Scientists estimate nearly 15% of people with the virus suffered tinnitus and nearly 8% suffered hearing loss.
Hearing loss and other auditory problems may be strongly linked to coronavirus, new research suggests.
Scientists estimate 7.6% of people infected with COVID-19 experience hearing loss, while 14.8% suffer tinnitus. They also found the prevalence of vertigo was 7.2%.
The researchers, Professor Kevin Munro and PhD researcher Ibrahim Almufarrij from The University of Manchester and Manchester Biomedical Research Centre, compiled data from 24 studies that identified an association between coronavirus and auditory and vestibular problems.
“If it is correct that something between 7% and 15% are having these symptoms, that’s something we should take very seriously,” Professor Kevin Munro, said director of the Manchester Centre for Audiology and Deafness. ”There are big implications for clinical services if this means there could be a big increase in the number of people coming forward.”
Hearing problems can be caused by other viruses – including measles, mumps and meningitis – which damage sensory cells in the inner ear.
It is not known why COVID-19 can cause these issues and researchers believe a wide variety of people have been affected. “There are some people who say the symptoms are ongoing. There are others who say it seems to have settled down a bit so there are lots of unknowns right now,” Prof Munro said.
The researchers’ data primarily used self-reported questionnaires or medical records to obtain coronavirus-related symptoms, rather than the more scientifically reliable hearing tests.
They are now conducting a more detailed clinical study which they hope will accurately estimate the number and severity of COVID-related hearing disorders in the UK. Professor Munro, is currently leading a year-long UK study to investigate the possible long-term impact of COVID-19 on hearing among people who have been previously treated in hospital for the virus.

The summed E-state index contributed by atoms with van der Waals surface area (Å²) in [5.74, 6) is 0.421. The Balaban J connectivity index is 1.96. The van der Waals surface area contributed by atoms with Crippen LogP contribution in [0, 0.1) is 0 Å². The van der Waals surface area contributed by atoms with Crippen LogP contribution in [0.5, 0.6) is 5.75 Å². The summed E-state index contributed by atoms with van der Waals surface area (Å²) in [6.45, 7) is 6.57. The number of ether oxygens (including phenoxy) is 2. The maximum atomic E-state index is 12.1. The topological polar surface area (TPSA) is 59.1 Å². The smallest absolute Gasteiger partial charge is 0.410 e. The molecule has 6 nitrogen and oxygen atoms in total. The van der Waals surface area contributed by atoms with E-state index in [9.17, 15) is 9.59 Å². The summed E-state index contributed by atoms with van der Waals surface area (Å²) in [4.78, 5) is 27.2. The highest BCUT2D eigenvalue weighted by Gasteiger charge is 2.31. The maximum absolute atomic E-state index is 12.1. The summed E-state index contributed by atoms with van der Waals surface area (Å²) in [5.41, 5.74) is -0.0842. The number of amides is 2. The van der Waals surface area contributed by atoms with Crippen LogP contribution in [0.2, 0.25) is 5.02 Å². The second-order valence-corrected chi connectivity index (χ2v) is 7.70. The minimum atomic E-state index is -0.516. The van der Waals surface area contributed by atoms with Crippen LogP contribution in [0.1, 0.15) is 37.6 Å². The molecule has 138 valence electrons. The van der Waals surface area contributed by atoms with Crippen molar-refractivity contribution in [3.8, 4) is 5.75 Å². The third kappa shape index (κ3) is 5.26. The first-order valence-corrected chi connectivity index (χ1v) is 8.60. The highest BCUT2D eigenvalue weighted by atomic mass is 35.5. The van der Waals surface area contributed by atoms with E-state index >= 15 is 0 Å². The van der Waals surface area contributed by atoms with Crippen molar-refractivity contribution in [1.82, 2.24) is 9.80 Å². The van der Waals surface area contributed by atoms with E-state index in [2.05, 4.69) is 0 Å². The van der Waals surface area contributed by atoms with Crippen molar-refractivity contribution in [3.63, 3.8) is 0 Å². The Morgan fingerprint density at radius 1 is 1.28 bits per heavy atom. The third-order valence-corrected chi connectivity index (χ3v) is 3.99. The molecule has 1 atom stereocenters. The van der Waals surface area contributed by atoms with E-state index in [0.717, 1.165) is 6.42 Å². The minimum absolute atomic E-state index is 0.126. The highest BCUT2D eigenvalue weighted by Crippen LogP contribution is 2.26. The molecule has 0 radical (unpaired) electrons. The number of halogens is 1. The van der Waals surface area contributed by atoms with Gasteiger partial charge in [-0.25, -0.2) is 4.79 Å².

His team hope to accurately estimate the number and severity of COVID-19 related hearing disorders in the UK, and discover what parts of the auditory system might be affected. They will also explore the association between these and other factors such as lifestyle, the presence of one or more additional conditions and critical care interventions.
A recent study led by Professor Munro, suggested that more than 13 per cent of patients who were discharged from a hospital reported a change in their hearing.
Ibrahim Almufarrij said: “Though the evidence is of varying quality, more and more studies are being carried out so the evidence base is growing. What we really need are studies that compare COVID-19 cases with controls, such as patients admitted to hospital with other health conditions”.
“Though caution needs to be taken, we hope this study will add to the weight of scientific evidence that there is a strong association between Covid-19 and hearing problems.”Professor Munro added: “Over the last few months I have received numerous emails from people who reported a change in their hearing, or tinnitus after having COVID-19.
“While this is alarming, caution is required as it is unclear if changes to hearing are directly attributed to COVID-19 or to other factors, such as treatments to deliver urgent care.”